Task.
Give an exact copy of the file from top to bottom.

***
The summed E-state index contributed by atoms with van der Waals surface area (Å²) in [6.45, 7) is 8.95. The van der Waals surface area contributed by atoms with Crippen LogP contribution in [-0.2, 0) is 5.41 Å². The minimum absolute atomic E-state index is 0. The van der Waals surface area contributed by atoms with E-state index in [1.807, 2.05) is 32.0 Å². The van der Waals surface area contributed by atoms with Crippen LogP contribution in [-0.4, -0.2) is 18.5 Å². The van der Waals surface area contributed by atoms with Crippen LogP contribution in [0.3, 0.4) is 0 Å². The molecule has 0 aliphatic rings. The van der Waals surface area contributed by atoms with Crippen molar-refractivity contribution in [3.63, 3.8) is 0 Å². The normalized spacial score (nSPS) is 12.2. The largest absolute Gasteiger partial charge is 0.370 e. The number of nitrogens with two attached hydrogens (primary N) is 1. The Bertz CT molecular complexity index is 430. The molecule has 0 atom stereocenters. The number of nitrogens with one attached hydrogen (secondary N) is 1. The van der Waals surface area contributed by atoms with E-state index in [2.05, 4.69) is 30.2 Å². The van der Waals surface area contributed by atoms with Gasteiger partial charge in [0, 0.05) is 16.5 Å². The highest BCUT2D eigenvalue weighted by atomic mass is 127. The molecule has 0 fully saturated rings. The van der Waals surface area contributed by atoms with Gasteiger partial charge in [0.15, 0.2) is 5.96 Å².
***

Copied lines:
The summed E-state index contributed by atoms with van der Waals surface area (Å²) in [6.45, 7) is 8.95. The van der Waals surface area contributed by atoms with Crippen LogP contribution in [-0.2, 0) is 5.41 Å². The minimum absolute atomic E-state index is 0. The van der Waals surface area contributed by atoms with E-state index in [1.807, 2.05) is 32.0 Å². The van der Waals surface area contributed by atoms with Crippen LogP contribution in [-0.4, -0.2) is 18.5 Å². The van der Waals surface area contributed by atoms with Crippen LogP contribution in [0.3, 0.4) is 0 Å². The molecule has 0 aliphatic rings. The van der Waals surface area contributed by atoms with Crippen molar-refractivity contribution in [3.63, 3.8) is 0 Å². The normalized spacial score (nSPS) is 12.2. The largest absolute Gasteiger partial charge is 0.370 e. The number of nitrogens with two attached hydrogens (primary N) is 1. The Bertz CT molecular complexity index is 430. The molecule has 0 atom stereocenters. The number of nitrogens with one attached hydrogen (secondary N) is 1. The van der Waals surface area contributed by atoms with E-state index in [2.05, 4.69) is 30.2 Å². The van der Waals surface area contributed by atoms with Gasteiger partial charge in [0, 0.05) is 16.5 Å². The highest BCUT2D eigenvalue weighted by atomic mass is 127. The molecule has 0 fully saturated rings. The van der Waals surface area contributed by atoms with Gasteiger partial charge in [0.15, 0.2) is 5.96 Å².